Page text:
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Relative Risk is the ratio of incidence of disease in the exposed group to that in Non-exposed group from a cohort/prospective study. If Relative Risk is larger than 1, it is a positive association; exposure may be a positive risk factor. If Relative Risk is smaller than 1, it is a negative association; exposure may be a protective factor. If Relative Risk is equal to 1, there is no association; the exposure appears to not affect risk. Attributable Risk is the amount of disease incidence which can be attributed to exposure in a prospective study. Population Attributable Risk is the reduction in incidence if the whole population were unexposed, comparing with actual exposure pattern. Relative Risk compares the risk of having a disease for not receiving a medical treatment against people receiving a treatment. It can also compare the risk of having side effects in drug treatment against the people not receiving the treatment. Attributable Risk and Population Attributable Risk tell the amount of risk prevented if we do not have certain exposure.
For example, the relative risk of developing lung cancer (event) in smokers (exposed group) versus non-smokers (non-exposed group) would be the probability of developing lung cancer for smokers divided by the probability of developing lung cancer for nonsmokers.The relative risk does not provide any information about the absolute risk of the event occurring, but rather the higher or lower likelihood of the event in the exposure versus the non-exposure group (Tenny, & Hoffman, 2020).An example of attributable risk, lung cancer has many causes, including smoking cigarettes and exposure to indoor radon. One study showed that the AR% for cigarette smoking and lung cancer was 85%. That means 85% of lung cancers are caused by cigarette smoking. Another study showed that the AR% for radon gas exposure and lung cancer is between 3% and 20%, depending on factors like sex and smoking status. The population attributable risk of death relates to public health management of hypertension. As a measure of how important an element of hypertension is on a population, it is useful in deciding whether to undertake case finding and treatment in a community hypertension control program.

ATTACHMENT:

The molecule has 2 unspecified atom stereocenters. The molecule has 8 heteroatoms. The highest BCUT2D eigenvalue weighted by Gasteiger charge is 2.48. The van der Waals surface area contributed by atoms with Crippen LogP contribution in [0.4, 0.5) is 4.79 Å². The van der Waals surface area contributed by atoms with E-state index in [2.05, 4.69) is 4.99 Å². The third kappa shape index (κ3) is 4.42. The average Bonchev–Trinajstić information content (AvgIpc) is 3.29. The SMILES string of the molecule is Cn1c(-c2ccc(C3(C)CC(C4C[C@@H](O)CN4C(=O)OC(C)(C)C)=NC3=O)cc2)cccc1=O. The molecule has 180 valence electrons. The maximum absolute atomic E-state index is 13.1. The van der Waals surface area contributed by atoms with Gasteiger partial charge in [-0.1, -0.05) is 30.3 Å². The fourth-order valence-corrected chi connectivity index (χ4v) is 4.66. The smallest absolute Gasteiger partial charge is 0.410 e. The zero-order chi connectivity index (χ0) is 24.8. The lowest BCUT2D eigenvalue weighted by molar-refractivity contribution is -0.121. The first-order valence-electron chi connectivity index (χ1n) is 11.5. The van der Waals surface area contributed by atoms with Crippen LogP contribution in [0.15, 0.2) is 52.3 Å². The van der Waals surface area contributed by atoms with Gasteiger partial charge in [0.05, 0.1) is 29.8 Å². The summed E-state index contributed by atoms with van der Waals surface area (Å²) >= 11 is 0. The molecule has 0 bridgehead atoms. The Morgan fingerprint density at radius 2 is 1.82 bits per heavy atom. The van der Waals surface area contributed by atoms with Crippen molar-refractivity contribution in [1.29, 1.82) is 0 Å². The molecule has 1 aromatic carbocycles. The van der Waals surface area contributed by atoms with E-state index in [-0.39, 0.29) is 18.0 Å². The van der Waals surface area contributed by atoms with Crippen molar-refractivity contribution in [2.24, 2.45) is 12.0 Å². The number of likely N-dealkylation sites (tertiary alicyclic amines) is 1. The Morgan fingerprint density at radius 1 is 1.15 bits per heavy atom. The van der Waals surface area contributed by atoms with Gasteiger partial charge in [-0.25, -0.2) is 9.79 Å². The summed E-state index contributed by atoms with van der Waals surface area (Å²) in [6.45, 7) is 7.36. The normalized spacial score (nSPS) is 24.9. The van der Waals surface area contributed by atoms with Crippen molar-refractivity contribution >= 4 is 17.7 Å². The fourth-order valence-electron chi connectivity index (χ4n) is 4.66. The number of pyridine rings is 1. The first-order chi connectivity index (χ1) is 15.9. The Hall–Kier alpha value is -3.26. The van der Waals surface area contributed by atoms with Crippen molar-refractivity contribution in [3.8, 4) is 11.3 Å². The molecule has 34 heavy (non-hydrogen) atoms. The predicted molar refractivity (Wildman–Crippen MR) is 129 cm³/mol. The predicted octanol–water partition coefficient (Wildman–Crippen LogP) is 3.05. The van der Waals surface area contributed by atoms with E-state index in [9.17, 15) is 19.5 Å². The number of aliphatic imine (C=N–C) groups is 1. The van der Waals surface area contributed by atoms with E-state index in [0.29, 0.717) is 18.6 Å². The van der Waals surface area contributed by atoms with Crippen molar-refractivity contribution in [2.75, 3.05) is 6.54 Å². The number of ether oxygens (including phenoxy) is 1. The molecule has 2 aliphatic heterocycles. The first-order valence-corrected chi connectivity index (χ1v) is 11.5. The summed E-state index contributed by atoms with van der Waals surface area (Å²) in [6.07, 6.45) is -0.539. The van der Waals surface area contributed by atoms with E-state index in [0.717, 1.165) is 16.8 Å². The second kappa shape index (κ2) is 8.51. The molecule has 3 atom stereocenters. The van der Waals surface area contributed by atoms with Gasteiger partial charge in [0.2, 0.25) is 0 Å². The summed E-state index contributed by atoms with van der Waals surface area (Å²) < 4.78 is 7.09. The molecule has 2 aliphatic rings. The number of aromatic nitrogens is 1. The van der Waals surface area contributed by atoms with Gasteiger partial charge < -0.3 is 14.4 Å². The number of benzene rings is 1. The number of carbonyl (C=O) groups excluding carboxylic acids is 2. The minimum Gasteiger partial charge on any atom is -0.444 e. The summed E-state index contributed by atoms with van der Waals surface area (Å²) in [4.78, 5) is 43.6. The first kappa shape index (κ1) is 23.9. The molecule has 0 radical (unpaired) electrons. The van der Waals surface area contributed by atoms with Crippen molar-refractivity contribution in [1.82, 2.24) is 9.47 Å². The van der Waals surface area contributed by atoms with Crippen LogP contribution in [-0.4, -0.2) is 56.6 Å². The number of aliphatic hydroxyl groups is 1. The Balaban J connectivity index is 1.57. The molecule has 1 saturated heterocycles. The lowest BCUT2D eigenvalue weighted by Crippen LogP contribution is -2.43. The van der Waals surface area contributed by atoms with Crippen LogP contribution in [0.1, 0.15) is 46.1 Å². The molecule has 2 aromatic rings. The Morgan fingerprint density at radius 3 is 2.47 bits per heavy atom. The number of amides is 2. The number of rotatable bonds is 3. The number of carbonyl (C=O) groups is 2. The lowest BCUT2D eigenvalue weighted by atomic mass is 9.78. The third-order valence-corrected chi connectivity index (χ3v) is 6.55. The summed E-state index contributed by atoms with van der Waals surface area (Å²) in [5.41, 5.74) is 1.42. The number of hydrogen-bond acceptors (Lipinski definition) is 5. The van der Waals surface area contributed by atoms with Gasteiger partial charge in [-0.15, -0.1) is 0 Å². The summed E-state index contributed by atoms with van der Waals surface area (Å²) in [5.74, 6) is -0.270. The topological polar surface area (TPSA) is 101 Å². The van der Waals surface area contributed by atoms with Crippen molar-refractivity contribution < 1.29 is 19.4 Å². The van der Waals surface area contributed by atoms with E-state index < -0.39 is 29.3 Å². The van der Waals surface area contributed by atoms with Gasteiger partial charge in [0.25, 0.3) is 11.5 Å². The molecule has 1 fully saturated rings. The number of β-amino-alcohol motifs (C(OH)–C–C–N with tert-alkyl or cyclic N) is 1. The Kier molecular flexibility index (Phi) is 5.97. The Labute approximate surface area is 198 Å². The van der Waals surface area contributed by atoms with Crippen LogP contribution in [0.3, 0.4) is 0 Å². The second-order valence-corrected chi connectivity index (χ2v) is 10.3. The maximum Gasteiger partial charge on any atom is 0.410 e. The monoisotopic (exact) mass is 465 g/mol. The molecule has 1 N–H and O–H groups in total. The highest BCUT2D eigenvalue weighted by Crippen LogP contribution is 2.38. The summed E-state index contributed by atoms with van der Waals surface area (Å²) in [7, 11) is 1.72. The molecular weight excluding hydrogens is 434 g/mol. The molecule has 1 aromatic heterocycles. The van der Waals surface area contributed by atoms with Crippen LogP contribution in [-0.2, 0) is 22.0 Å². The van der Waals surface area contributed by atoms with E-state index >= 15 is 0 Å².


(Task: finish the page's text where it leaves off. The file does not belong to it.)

Population attributable risks (PARs) are a useful tool to estimate the burden of risk factors in cancer incidence. Few studies estimated the PARs of oral cavity cancer to tobacco smoking alone, alcohol drinking alone and their joint consumption, but none performed analysis stratified by subsite, gender or age. Among the suspected risk factors of oral cavity cancer, only PAR to a family history of head and neck cancer was reported in two studies. This study emphasized the role of combined tobacco and alcohol consumption in the oral cavity cancer burden and indicates the proportion of cases attributable to other risk factors. Most of oral cavity cancers are attributable to concurrent smoking and drinking and would be potentially preventable through smoking or drinking cessation. This requires advocacy on both health policy and intervention on Oral Cancer (Radoï, 2015).
Tenny, S., Hoffman, M.R. (2020). Relative Risk. In: StatPearls [Internet]. Treasure Island (FL): StatPearls Publishing. Retrieved from
Radoï, L., Menvielle, G., Cyr, D., Lapôtre-Ledoux, B., Stücker, I., et al. (2015). Population attributable risks of oral cavity cancer to behavioral and medical risk factors in France: results of a large population-based case–control study, the ICARE study.BMC Cancer, BioMed Central. 15(1). pp.827. doi: 10.1186/s12885-015-1841-5.
Respond to the bold paragraph ABOVEby using one of the option below… in APA format with At least two references and a minimum of 200 words….. .(The List of References should not be older than 2016 and should not be included in the word count.)